Monday, December 13, 2010

After You're Done Shoveling, Start Raking!—Ice Dams are Preventable!

With the 16 plus inches of snow we were blessed with in Anoka County this past weekend (and even more in Washington County to the south and east) it looks like we are in for a good old fashion Minnesota winter. Heading to grandmother’s house this holiday, will take us all over lots and lots of white and drifted snow.

The snow is pretty for photos and fun for snowmobilers, skiers, boarders and sledders but not so great for our houses. With accumulated snow well into the foot range already, there is another necessary chore to add to the list to avoid homeowner headaches that come with the snow melt. We have to remove the snow from our roofs!

Though a shingled roof won’t
pop like the Metrodome did over the weekend (CLICK HERE to View), ceilings have been known to become waterlogged and collapse under the stress of too much snow and ice dams.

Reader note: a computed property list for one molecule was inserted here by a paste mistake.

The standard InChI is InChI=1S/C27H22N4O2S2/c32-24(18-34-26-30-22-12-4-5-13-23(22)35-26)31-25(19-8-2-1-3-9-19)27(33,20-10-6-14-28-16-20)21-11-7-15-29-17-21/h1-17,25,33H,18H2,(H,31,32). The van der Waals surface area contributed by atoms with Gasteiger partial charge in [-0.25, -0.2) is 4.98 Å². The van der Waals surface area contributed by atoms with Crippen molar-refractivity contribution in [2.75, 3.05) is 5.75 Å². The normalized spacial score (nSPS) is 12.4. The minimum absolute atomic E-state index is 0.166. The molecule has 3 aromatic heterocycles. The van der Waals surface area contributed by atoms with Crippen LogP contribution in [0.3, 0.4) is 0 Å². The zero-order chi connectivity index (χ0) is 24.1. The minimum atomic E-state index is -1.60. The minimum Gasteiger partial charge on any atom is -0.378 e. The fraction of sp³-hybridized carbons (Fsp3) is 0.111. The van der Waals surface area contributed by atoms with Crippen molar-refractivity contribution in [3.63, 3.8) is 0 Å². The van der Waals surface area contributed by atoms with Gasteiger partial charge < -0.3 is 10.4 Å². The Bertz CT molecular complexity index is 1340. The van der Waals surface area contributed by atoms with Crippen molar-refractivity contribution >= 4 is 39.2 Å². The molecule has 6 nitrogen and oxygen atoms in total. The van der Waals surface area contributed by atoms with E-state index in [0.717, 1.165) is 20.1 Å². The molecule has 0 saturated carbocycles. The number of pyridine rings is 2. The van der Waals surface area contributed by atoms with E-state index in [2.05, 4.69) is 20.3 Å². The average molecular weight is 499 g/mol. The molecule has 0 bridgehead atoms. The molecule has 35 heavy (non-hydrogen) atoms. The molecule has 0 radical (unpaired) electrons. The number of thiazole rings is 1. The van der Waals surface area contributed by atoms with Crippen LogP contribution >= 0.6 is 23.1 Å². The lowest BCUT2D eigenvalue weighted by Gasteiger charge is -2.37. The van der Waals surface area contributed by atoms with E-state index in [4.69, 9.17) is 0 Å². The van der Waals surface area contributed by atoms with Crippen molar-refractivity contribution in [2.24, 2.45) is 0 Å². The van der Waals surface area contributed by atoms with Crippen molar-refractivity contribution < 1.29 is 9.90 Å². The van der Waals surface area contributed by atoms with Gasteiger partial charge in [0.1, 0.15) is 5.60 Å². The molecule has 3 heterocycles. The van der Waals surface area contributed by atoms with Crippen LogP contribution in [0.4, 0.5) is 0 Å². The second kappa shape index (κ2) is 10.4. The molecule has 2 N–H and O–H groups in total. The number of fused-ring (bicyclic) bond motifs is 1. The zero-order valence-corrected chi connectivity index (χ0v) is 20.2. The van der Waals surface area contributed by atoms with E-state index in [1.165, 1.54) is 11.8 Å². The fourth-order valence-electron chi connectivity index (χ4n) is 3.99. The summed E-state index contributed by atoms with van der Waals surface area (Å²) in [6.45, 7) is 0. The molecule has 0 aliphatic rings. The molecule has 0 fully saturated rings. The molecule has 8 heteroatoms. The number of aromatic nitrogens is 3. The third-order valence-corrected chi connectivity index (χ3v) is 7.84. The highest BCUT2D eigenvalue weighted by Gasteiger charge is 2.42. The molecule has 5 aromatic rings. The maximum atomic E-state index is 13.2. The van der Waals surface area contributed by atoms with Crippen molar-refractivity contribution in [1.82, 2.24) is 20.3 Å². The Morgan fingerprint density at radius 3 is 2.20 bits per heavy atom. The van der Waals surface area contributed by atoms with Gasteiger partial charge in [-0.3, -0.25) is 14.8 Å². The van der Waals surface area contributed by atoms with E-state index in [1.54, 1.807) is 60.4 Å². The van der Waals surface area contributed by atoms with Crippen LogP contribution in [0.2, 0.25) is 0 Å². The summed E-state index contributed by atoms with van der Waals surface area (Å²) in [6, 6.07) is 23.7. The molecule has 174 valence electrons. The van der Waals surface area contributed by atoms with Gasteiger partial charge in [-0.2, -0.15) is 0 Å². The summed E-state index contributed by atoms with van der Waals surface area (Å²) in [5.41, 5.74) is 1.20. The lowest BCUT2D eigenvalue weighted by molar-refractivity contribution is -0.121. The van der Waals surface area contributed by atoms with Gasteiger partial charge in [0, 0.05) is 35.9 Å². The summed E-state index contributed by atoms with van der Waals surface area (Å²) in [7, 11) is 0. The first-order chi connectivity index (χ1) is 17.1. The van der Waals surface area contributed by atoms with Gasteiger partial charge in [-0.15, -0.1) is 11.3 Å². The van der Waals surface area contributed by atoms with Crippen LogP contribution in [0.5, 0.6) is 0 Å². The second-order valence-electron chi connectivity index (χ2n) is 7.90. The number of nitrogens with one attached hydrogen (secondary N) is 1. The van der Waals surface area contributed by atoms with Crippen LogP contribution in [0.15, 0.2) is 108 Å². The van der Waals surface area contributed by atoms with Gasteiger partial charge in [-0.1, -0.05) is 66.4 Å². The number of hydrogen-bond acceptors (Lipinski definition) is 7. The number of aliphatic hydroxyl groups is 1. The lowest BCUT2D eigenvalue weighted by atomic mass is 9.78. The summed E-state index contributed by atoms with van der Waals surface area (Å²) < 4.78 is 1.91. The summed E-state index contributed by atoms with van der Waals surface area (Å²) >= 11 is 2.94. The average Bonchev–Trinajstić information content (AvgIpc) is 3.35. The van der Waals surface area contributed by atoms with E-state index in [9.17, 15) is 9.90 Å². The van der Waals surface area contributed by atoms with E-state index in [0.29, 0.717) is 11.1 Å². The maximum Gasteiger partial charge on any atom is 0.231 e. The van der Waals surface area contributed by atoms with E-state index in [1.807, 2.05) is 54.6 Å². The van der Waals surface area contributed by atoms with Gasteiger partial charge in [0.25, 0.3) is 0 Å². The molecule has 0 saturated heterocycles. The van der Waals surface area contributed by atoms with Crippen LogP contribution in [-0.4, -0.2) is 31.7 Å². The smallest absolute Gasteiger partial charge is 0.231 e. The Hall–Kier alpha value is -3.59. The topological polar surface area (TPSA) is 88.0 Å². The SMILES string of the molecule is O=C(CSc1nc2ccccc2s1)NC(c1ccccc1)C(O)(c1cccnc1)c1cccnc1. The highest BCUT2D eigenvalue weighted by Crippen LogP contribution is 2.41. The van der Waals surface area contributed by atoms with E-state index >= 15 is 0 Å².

Avoid ice dams and rake that roof! Yep pull that funny looking backwards shovel with the extension pole out of the garage and carefully pull off the snow. Ignoring the problem could cost thousands of dollars to repair the damage to roof or interior due to ice and water when that foot of snow starts the freeze/thaw cycle over the next few months!

So how does a roof rake work? Carefully raise the rake over the edge of the roof as far back as the rake will reach and pull down the snow. Be certain to wear a hat, boots and gloves as most of the snow WILL land very close to you….if not right on your head! It’s not hard to do if the snow is fluffy. Even a novice like me can handle a roof rake.

Don’t have a roof rake? This is the year to buy one! It’s only a $20-30 investment and the pole is in two sections for storage. Not a do-it-yourselfer? Or have a two story home where the rake won’t reach? Call in a professional to remove the snow. This is not the year to ignore the snow and hope it won’t be a problem. It looks like we are in for a long snow-filled winter so take action now. Ice dams are preventable!

Copyright 2010 Teri Eckholm